Another card to consider, depending on where you live, is a credit card with a grocery store that also gives you access to fuel savings, like Smith’s (Kroger) or Costco. The reward at the pump before you embark on your journey can be a huge bonus. As with signing up for any credit card, be sure to do your homework on annual fees/charges and the annual percentage rate, or the price you pay to borrow money.
If you’re heading to the beach with a group of friends, consider coordinating ahead of time and buying in bulk at Costco or Winco, where you can get great deals depending on what you’re buying. It’s worth noting for environmentally conscious burners that buying in bulk often means less packaging, which translates to less trash, which translates to less MOOP (misplaced matter, essentially anything that gets blown around during cooking). dust storms).
While weathering dust storms and cooling off in the RV between bike rides is heavenly, renting an RV can run anywhere from $5,000 to $10,000 (for non-luxury RVs) and those prices fluctuate wildly during Burning Man, as many rentals will add extra fees knowing you will be driving your camper into a remote desert of acid dust where it will sit in full sun for several days and be the base of your week of dirty and dusty debauchery. Also include fuel costs and potentially necessary cleaning and/or repair prior to return.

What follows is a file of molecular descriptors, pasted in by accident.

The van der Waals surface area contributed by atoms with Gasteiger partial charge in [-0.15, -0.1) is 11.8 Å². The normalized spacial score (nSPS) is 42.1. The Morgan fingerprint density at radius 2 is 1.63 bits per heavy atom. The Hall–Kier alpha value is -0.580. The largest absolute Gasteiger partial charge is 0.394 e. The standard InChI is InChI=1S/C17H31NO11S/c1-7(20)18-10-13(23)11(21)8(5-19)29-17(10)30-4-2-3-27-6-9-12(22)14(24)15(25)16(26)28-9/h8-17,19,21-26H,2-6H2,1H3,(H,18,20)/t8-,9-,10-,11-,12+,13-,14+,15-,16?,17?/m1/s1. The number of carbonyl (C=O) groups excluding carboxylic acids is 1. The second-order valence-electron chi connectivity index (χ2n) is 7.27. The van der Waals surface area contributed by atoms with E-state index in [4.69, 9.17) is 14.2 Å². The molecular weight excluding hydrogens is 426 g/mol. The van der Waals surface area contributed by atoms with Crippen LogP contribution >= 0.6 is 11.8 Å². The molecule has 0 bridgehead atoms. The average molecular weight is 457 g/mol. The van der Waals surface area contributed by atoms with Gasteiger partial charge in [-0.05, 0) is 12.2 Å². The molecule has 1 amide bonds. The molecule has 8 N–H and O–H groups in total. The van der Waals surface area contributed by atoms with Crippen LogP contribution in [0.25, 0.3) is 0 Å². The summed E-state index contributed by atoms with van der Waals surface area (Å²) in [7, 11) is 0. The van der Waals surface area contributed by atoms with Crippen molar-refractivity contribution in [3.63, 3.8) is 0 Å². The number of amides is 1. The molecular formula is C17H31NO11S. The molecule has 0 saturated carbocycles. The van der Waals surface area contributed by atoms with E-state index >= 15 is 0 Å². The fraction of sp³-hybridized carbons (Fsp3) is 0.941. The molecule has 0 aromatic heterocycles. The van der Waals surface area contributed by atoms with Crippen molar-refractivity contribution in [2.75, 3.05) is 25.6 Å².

If you own your RV, then that’s another story, of course, as you know the upfront cost, but make sure you’re ready to put some money into maintenance down the road, or sometimes, as we’ve all seen during our travels to the beach- in The way.
Gas is noticeably cheaper in northern Nevada outside of Reno. When heading to remote areas in the desert, it’s always smart to carry an extra can of fuel, but if you really want to save a few pennies, depending on your route, you may want to fuel up in one of the cities other than Reno. Before your trip, you can check gas prices at AAA.